Case study: Use of trimethoprim in women of child-bearing age

Through its core work to review recorded patient safety events, the National Patient Safety Team identified an issue relating to the prescribing of trimethoprim, an antibiotic commonly used to treat urinary tract infections, in patients who could become pregnant. Taking this medicine in early pregnancy can result in spinal cord malformation in the foetus.

An incident report described a patient becoming pregnant whilst taking trimethoprim to prevent a recurring urinary tract infection. The patient continued to take the medication for several weeks of her pregnancy before it was discontinued.

Whilst there is detailed information available in key resources regarding use of trimethoprim in pregnancy, information on the risk to people who could become pregnant is less clear.
We raised these concerns with the Medicines and Healthcare products Regulatory Agency (MHRA) who acknowledged inconsistencies in product information regarding advice to avoid pregnancy during treatment; the MHRA agreed to include trimethoprim in a review of this information.

NICE also agreed to revise their Patient Decision Aid (NG112) Reducing the chance of recurrent urinary tract infection (UTI) in premenopausal women who are not pregnant to include the statement “Some antibiotics are best avoided in pregnancy. Speak to your healthcare professional if you are pregnant, could be pregnant or you are trying for a baby”.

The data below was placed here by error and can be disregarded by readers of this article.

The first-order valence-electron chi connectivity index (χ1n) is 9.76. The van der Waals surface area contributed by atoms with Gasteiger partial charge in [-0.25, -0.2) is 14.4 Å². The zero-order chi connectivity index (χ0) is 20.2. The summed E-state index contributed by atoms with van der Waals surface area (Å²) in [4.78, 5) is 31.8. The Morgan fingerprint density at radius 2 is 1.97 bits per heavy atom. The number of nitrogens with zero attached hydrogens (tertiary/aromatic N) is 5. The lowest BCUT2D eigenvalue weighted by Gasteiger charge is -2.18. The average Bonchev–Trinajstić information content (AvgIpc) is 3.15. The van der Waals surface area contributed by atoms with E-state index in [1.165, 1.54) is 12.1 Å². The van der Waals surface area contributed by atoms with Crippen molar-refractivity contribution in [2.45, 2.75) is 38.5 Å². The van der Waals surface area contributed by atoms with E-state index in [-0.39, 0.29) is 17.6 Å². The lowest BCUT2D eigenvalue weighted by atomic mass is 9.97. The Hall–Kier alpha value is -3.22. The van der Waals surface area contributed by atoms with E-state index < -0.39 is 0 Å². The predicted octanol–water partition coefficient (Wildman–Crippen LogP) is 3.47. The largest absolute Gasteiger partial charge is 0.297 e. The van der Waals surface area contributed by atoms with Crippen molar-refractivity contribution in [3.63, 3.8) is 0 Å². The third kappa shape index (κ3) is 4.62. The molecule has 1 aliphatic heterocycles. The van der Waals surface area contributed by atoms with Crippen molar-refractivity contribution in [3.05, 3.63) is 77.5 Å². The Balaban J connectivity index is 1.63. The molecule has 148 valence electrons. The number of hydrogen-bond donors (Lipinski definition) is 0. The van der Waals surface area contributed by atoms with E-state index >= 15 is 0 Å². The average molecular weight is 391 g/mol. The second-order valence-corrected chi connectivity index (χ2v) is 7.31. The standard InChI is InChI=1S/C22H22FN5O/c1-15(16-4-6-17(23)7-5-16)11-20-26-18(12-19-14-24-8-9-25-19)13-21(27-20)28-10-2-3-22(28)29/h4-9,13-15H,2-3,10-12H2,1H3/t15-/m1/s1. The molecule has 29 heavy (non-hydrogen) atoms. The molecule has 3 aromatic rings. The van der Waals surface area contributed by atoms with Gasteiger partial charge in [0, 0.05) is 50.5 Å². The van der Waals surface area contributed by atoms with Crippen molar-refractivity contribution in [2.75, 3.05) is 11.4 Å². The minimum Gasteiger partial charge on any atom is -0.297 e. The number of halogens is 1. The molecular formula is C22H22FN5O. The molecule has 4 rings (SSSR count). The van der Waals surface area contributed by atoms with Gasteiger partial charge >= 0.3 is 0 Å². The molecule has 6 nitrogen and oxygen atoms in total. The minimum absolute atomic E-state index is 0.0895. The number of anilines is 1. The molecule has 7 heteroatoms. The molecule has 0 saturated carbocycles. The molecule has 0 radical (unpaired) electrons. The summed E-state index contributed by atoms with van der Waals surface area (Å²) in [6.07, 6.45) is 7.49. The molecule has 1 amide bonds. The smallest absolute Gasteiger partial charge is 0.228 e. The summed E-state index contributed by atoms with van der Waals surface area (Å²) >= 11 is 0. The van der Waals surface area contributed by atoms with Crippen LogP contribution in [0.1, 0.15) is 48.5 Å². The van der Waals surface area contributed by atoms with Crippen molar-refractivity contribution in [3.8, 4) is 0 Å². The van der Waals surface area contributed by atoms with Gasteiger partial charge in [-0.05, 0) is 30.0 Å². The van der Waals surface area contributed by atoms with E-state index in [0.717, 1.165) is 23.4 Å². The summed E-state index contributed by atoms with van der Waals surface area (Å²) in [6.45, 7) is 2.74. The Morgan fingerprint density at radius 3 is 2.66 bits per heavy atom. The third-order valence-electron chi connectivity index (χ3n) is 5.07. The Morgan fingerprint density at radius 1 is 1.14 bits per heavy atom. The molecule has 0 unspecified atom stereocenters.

About our patient safety review and response work

The recording and central collection of patient safety events to support learning and improvement is fundamental to improving patient safety across all parts of NHS healthcare. The National Patient Safety Team identify new or under recognised patient safety risks, which are often not obvious at a local level. It does this through its core work to review patients safety events recorded on national systems, such as the National Reporting and Learning System (NRLS), the new Learn from Patient Safety Events service (LFPSE), and other sources.

In response to any newly identified risks, we develop advice and guidance, such as National Patient Safety Alerts, or work directly with partners as in the example above, to support providers across the NHS to take the necessary action to keep patients safe.

You can find out more about our processes for identifying new and under recognised patient safety issues on our using patient safety events data to keep patients safe and reviewing patient safety events and developing advice and guidance web pages.

You can also find more case studies providing examples of this work on our case study page.